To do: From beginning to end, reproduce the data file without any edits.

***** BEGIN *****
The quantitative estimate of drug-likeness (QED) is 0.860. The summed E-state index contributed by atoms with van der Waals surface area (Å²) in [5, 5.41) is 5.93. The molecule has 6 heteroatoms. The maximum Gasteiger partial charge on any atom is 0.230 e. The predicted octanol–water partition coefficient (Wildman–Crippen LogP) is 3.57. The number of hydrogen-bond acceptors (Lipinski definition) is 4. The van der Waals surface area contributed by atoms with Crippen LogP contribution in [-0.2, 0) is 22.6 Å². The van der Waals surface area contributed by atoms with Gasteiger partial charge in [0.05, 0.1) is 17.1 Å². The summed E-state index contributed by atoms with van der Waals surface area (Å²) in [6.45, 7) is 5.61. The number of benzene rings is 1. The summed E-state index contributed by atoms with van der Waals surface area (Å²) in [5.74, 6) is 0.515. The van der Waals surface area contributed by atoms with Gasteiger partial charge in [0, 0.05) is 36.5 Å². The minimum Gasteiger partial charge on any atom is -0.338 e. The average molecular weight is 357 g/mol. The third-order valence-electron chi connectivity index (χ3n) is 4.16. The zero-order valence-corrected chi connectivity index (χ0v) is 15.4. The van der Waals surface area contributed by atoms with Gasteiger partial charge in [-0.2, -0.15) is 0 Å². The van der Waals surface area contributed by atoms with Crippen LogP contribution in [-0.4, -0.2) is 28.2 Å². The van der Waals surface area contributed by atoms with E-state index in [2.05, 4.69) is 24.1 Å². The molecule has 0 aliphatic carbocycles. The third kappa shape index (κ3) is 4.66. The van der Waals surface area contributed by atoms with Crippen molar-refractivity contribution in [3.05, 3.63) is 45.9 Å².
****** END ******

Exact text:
The quantitative estimate of drug-likeness (QED) is 0.860. The summed E-state index contributed by atoms with van der Waals surface area (Å²) in [5, 5.41) is 5.93. The molecule has 6 heteroatoms. The maximum Gasteiger partial charge on any atom is 0.230 e. The predicted octanol–water partition coefficient (Wildman–Crippen LogP) is 3.57. The number of hydrogen-bond acceptors (Lipinski definition) is 4. The van der Waals surface area contributed by atoms with Crippen LogP contribution in [-0.2, 0) is 22.6 Å². The van der Waals surface area contributed by atoms with Gasteiger partial charge in [0.05, 0.1) is 17.1 Å². The summed E-state index contributed by atoms with van der Waals surface area (Å²) in [6.45, 7) is 5.61. The number of benzene rings is 1. The summed E-state index contributed by atoms with van der Waals surface area (Å²) in [5.74, 6) is 0.515. The van der Waals surface area contributed by atoms with Gasteiger partial charge in [0, 0.05) is 36.5 Å². The minimum Gasteiger partial charge on any atom is -0.338 e. The average molecular weight is 357 g/mol. The third-order valence-electron chi connectivity index (χ3n) is 4.16. The zero-order valence-corrected chi connectivity index (χ0v) is 15.4. The van der Waals surface area contributed by atoms with Gasteiger partial charge in [-0.2, -0.15) is 0 Å². The van der Waals surface area contributed by atoms with Crippen LogP contribution in [-0.4, -0.2) is 28.2 Å². The van der Waals surface area contributed by atoms with E-state index in [2.05, 4.69) is 24.1 Å². The molecule has 0 aliphatic carbocycles. The third kappa shape index (κ3) is 4.66. The van der Waals surface area contributed by atoms with Crippen molar-refractivity contribution in [3.05, 3.63) is 45.9 Å².